Profile picture for Lost in Orlando

Can I qualify for another mortgage

I currently own a house that is rented  and the condo I live in.  I am  interested in buying another property to use as a primary residence,I have an income of 62,400 and a credit score of 692(due to a mgt mod on the condo)  What do you think my chances are of getting approved for a new mortgage?

Lost in Orlando

  • October 19 2011 - Rosemont
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Answers (9)

Best Answer

Profile picture for mymortgagebrokerjoe
i assume your rent on investment property is covering the mortgage payment? (i would still like to get a look at your schedule e though) so really the question is can u turn your primary into a rental and use the rental income to offset the mortgage payment? you can if your ltv on that property is 70% or less, you are putting 20% down on new home, and u have adequate cash reserves - 6 months for each property. you already meet the 2 year rental experience guideline. those are the guidelines from one of the lenders i work with and i think pretty much across the board. they are so stiff because they want to prevent a "buy and bail". if u cant meet those requirements, then u gotta qualify for both the new mtg payment and the payment on the house u live in now. i just closed a loan today where borrower was downsizing but qualified for both mtg payments, although he plans on selling the home he is moving out of.
  • October 20 2011
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Profile picture for emmajacob
Do you have enough income to pay the mortgage on three properties?



_____________
Home Mortgage
  • December 21 2011
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Profile picture for sryan1980
line up a renter for the condo and provide a copy of the signed lease to the bank when you apply for the mortgage on the new home
  • December 06 2011
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Profile picture for mymortgagebrokerjoe
follow up. after reading fannie mae's guideline, u can get away with as little as 2 months reserves on both properties provided you have 30% equity on property being converted. also, the 20% on new home requirement may only be for the one lender i consulted with. each lender can have their own requirements in addition to fannie mae guidelines. these are know as overlays. hope this info helps.
  • October 20 2011
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Your main challenge is you would have to qualify for the new purchase without the benefit of counting any projected rent income from the property you would be vacating (because it is upside down).

You mention the 3rd property would kill you, so this leads me to believe your debt to income ratio will not support the new purchase in the above circumstance.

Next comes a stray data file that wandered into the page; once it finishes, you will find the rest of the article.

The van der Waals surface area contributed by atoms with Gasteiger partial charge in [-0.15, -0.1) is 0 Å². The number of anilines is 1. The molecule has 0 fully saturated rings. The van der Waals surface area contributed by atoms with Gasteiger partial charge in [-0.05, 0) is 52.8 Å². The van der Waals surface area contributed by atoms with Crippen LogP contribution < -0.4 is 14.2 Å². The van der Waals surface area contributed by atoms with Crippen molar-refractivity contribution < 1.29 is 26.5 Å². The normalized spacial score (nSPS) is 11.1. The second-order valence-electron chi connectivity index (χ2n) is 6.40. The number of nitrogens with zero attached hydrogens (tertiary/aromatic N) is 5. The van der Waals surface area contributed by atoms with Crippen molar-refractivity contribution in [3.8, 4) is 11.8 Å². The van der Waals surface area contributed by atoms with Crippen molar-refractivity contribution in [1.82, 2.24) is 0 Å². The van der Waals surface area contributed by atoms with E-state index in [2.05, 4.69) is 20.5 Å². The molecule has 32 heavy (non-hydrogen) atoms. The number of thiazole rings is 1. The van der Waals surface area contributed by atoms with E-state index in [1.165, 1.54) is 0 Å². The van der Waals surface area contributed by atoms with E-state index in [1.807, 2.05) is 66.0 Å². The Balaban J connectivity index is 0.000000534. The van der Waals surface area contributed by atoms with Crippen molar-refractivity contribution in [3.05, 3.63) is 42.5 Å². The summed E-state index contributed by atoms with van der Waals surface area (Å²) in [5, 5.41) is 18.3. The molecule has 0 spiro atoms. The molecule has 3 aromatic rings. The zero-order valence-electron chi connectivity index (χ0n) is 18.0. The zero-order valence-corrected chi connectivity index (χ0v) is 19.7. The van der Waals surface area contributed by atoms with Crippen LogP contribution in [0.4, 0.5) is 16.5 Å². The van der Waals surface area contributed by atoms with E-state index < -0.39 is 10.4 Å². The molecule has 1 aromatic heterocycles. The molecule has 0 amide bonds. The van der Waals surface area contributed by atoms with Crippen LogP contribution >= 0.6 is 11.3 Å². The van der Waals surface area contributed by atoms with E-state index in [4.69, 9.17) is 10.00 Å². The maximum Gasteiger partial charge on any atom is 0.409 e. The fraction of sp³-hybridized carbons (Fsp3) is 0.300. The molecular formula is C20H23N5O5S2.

One possibility to consider with 20% down would be to buy a 3rd property as an investment.  In this circumstance you could count the projected rent on that property toward qualifying.

You could then look to move into that property, perhaps one year later.   It wouldn't be an immediate solution for you, but could instead be an eventual one.
  • October 20 2011
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Profile picture for Lost in Orlando




Joe-

62400 is my  annual gross
No, I am not self-employed
No- I have not included any rental income.

  • October 20 2011
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Profile picture for mymortgagebrokerjoe
is 62400 your gross income? are you self employed or all w-2 plus rental income. also, are you including rental income in the 62,400 number? you definitely need to talk to someone with a lot of experience in evaluating tax returns. once some one evaluates your complete situation, then your chances can be determined. if u are converting your primary residence into a rental, there are certain requirements that u must meet in order to use rental income. without knowing what your respective payments, there is no way to tell how good your chances are.
  • October 19 2011
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Profile picture for Lost in Orlando
a. What equity do you have in the current residence and the rental.
Both the current home and rental property upside down due to market conditions.

b. How much down payment do you have?
I can put 20% down

c. How long has the house been rented?
Since 2006

d. Do you have sufficient income so you can pay the mortgages on all three properties? My income will allow me to pay the current two propreties, but not the 3rd and still have the ability to live,
  • October 19 2011
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Profile picture for wetdawgs
 Some questions to ask yourself (because a lender will ask)

a.  What equity do you have in the current residence and the rental.

b.  How much down payment do you have?

c.  How long has the house been rented?

d.  Do you have sufficient income so you can pay the mortgages on all three properties?
  • October 19 2011
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